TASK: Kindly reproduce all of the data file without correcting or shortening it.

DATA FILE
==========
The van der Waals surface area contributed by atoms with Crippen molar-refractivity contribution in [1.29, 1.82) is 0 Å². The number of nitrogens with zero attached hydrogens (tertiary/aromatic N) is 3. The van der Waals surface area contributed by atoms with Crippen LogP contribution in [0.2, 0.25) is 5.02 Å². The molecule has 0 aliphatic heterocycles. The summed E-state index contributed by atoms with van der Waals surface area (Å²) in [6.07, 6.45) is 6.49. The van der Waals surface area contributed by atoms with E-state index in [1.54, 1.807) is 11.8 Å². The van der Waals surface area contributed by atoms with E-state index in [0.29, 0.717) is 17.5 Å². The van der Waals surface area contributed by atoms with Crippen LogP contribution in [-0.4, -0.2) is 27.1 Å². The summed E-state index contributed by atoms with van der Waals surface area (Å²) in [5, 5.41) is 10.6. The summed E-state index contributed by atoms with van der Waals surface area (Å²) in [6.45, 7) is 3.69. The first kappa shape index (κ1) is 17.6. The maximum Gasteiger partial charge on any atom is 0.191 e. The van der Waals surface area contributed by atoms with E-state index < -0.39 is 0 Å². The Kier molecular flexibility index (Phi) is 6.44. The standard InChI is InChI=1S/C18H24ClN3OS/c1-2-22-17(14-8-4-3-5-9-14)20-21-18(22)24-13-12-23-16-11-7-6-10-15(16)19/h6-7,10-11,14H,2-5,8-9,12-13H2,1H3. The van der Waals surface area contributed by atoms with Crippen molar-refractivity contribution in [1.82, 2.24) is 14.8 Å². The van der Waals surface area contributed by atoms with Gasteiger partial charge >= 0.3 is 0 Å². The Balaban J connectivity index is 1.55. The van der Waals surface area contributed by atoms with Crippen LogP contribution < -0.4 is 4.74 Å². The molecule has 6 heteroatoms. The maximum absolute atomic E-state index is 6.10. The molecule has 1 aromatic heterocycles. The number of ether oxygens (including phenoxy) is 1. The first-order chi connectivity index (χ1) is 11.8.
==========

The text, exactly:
The van der Waals surface area contributed by atoms with Crippen molar-refractivity contribution in [1.29, 1.82) is 0 Å². The number of nitrogens with zero attached hydrogens (tertiary/aromatic N) is 3. The van der Waals surface area contributed by atoms with Crippen LogP contribution in [0.2, 0.25) is 5.02 Å². The molecule has 0 aliphatic heterocycles. The summed E-state index contributed by atoms with van der Waals surface area (Å²) in [6.07, 6.45) is 6.49. The van der Waals surface area contributed by atoms with E-state index in [1.54, 1.807) is 11.8 Å². The van der Waals surface area contributed by atoms with E-state index in [0.29, 0.717) is 17.5 Å². The van der Waals surface area contributed by atoms with Crippen LogP contribution in [-0.4, -0.2) is 27.1 Å². The summed E-state index contributed by atoms with van der Waals surface area (Å²) in [5, 5.41) is 10.6. The summed E-state index contributed by atoms with van der Waals surface area (Å²) in [6.45, 7) is 3.69. The first kappa shape index (κ1) is 17.6. The maximum Gasteiger partial charge on any atom is 0.191 e. The van der Waals surface area contributed by atoms with E-state index < -0.39 is 0 Å². The Kier molecular flexibility index (Phi) is 6.44. The standard InChI is InChI=1S/C18H24ClN3OS/c1-2-22-17(14-8-4-3-5-9-14)20-21-18(22)24-13-12-23-16-11-7-6-10-15(16)19/h6-7,10-11,14H,2-5,8-9,12-13H2,1H3. The van der Waals surface area contributed by atoms with Crippen molar-refractivity contribution in [1.82, 2.24) is 14.8 Å². The van der Waals surface area contributed by atoms with Gasteiger partial charge >= 0.3 is 0 Å². The Balaban J connectivity index is 1.55. The van der Waals surface area contributed by atoms with Crippen LogP contribution < -0.4 is 4.74 Å². The molecule has 6 heteroatoms. The maximum absolute atomic E-state index is 6.10. The molecule has 1 aromatic heterocycles. The number of ether oxygens (including phenoxy) is 1. The first-order chi connectivity index (χ1) is 11.8.